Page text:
From snowy St Petersburg to sunny St Martin, the festive season is all about celebrating timeless traditions with loved ones. For a taste of virtual wanderlust, explore the interactive map below and unearth fascinating details about customs around the world.
Many pop-up markets serve mulled wine and sell home-made gifts. A feast takes place on ‘Le Réveillon’ (Christmas Eve). At the end of the season, many eat ‘Galette des rois,’ a traditional dessert with hidden figurines inside.
Carolling is common, while houses often display a ‘presepi’, (nativity scene). The Christmas Day meal features antipasti, pasta, meats and, of course, panettone. A witch, La Befana, leaves gifts for children on 6 January.
23 December is ‘Market Night’, with many shopping in busy Funchal. Common dishes are ‘vinha d’alhos’, a meat stew with wine, and ‘bolo de mel’, a honey cake. A large firework display on New Year’s Eve rounds off festivities.
A winter break in St Petersburg features many markets, concerts and grottos, often under a blanket of snow. Christmas is celebrated on 7 January: typical dishes are ‘kutia’ (boiled grains), roast pork and ‘sbiten,’ a hot drink.
Families often adorn their houses with light-up decorations and drink ‘eggnog.’ Many celebrate the Jewish festival Hanukkah, or Kwanzaa, which celebrates African and African American culture and history.
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December in Botswana is a sunny affair. Many families sing carols together and attend church on Christmas Day. On the menu is Botswana’s national dish, ‘seswaa’, made with shredded beef or goat over maize porridge.
Mallorquins feast on ‘Roscón de Reyes,’ a ring-shaped cake with a hidden figurine celebrating Epiphany. December is also the month of l’Estandart, which celebrates the arrival of King Jaime I in Palma.
In January, many Buddhists in Laos will celebrate Makhaboucha: when Buddha gave an impromptu speech to 1250 monks. After a morning ceremony there are grand parades, singing and a special grilled rice bread is shared out.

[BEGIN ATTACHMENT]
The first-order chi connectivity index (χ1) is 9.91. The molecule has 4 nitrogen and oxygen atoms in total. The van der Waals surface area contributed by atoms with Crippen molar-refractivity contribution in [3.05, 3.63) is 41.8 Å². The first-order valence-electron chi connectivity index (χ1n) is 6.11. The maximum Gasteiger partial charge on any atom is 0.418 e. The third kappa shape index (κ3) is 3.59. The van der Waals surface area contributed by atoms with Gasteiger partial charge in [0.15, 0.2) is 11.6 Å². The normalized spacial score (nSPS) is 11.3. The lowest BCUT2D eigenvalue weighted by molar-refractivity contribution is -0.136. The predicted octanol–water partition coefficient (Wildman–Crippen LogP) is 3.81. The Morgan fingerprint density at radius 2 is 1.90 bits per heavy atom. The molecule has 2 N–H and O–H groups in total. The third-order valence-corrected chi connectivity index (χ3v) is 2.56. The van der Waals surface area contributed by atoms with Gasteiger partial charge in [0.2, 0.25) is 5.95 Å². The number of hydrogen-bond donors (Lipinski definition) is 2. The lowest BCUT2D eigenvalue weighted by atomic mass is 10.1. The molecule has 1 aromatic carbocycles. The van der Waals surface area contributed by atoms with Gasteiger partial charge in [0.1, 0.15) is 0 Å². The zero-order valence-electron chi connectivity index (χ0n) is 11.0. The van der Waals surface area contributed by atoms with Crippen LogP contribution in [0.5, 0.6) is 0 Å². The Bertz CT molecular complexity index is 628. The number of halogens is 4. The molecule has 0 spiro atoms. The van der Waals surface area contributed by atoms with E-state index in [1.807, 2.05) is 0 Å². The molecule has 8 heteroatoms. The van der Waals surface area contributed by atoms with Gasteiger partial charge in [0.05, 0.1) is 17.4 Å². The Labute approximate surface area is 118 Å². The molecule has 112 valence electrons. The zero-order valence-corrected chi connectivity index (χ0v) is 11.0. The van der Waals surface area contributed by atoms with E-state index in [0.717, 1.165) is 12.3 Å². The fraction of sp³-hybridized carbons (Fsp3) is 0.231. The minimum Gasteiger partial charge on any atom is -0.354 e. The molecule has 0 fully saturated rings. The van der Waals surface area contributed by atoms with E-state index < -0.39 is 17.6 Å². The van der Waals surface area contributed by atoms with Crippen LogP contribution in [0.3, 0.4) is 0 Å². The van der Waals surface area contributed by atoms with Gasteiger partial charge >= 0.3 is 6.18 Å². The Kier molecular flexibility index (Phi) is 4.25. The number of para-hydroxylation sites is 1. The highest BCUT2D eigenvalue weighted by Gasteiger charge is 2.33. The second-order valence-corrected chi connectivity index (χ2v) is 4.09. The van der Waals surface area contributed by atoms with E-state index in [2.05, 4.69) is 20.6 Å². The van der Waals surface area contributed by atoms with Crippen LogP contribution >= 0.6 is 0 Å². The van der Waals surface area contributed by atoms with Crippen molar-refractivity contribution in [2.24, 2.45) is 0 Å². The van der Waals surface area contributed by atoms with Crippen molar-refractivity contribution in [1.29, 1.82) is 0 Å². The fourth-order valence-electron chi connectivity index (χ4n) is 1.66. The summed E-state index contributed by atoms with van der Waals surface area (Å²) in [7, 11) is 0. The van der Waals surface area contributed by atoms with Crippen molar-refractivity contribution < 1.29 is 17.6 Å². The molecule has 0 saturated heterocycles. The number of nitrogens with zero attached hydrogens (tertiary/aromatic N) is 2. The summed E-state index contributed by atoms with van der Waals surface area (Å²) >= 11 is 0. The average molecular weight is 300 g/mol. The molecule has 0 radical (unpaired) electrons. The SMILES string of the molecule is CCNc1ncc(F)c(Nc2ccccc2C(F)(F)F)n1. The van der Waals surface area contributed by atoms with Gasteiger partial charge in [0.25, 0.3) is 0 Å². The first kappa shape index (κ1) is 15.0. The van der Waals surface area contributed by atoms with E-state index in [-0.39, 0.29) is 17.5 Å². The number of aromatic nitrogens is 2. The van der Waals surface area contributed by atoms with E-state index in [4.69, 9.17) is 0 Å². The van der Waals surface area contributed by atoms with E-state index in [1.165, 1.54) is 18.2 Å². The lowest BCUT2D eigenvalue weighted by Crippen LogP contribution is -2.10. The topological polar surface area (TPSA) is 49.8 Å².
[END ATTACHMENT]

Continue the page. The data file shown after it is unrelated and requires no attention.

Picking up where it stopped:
Shopping malls are exquisitely decorated in December. The atmosphere is electric with events, such as the Marina Bay light show. Many eat ‘feng’ (pork stew), devil's curry and sugee cake.
Families send greeting cards to loved ones and often see a pantomime. Popularly eaten are mince pies (pies filled with spiced dried fruit), while Christmas is for roast turkey ‘and all the trimmings.'
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‘Las posadas’ (festive season) starts 12 December. Native to Mexico, the poinsettia flower is a common decoration. The main meal is on Christmas Eve, often with ‘pozole’ (pork and hominy stew), turkey and tamales.
Flowers bloom in South Africa in December. Many head to the beach or mountains, while others celebrate the season at home or with neighbours. Families often roast a turkey, but a ‘braai’ (barbecue) is also popular.
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A ‘floating’ Christmas tree appears in Rio de Janeiro. Many festivities are influenced by Portuguese, African and Latin-American tradition. Many will eat a ‘chester’ chicken and ‘rabanda,’ a Brazilian-style French toast.
Families often attend mass on Christmas Eve, then head home to eat roast turkey and 'panetón.' Many houses have their own nativity scene, or ‘retablos:’ folk carvings and illustrations of religious events.
Discover a treasure trove of festive experiences with Belmond. From sensational private dinners to magical timeless train rides, create sparkling new memories with your loved ones.
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